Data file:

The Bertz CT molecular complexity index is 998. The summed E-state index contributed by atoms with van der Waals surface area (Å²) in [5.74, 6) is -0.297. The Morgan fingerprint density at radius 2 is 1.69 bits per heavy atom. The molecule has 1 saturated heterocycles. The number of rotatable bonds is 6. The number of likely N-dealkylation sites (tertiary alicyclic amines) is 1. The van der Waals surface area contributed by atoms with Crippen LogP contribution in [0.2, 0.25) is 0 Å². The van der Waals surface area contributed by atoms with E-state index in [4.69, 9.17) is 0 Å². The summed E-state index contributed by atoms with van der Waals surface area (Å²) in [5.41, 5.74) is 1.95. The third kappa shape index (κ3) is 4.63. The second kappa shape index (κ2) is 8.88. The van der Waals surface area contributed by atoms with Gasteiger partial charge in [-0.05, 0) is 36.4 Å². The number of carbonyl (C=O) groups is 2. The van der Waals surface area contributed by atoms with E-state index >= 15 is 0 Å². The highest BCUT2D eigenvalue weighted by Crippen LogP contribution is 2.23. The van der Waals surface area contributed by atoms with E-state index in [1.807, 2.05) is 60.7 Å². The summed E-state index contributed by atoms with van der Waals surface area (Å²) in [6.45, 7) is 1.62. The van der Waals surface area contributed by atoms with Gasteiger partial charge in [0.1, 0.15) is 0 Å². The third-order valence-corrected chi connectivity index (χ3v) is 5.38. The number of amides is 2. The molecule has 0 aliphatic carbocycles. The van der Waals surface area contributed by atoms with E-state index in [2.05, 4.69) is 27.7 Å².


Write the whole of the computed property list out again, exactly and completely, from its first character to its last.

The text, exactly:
The Bertz CT molecular complexity index is 998. The summed E-state index contributed by atoms with van der Waals surface area (Å²) in [5.74, 6) is -0.297. The Morgan fingerprint density at radius 2 is 1.69 bits per heavy atom. The molecule has 1 saturated heterocycles. The number of rotatable bonds is 6. The number of likely N-dealkylation sites (tertiary alicyclic amines) is 1. The van der Waals surface area contributed by atoms with Crippen LogP contribution in [0.2, 0.25) is 0 Å². The van der Waals surface area contributed by atoms with E-state index in [4.69, 9.17) is 0 Å². The summed E-state index contributed by atoms with van der Waals surface area (Å²) in [5.41, 5.74) is 1.95. The third kappa shape index (κ3) is 4.63. The second kappa shape index (κ2) is 8.88. The van der Waals surface area contributed by atoms with Gasteiger partial charge in [-0.05, 0) is 36.4 Å². The number of carbonyl (C=O) groups is 2. The van der Waals surface area contributed by atoms with E-state index >= 15 is 0 Å². The highest BCUT2D eigenvalue weighted by Crippen LogP contribution is 2.23. The van der Waals surface area contributed by atoms with E-state index in [1.807, 2.05) is 60.7 Å². The summed E-state index contributed by atoms with van der Waals surface area (Å²) in [6.45, 7) is 1.62. The van der Waals surface area contributed by atoms with Gasteiger partial charge in [0.1, 0.15) is 0 Å². The third-order valence-corrected chi connectivity index (χ3v) is 5.38. The number of amides is 2. The molecule has 0 aliphatic carbocycles. The van der Waals surface area contributed by atoms with E-state index in [2.05, 4.69) is 27.7 Å².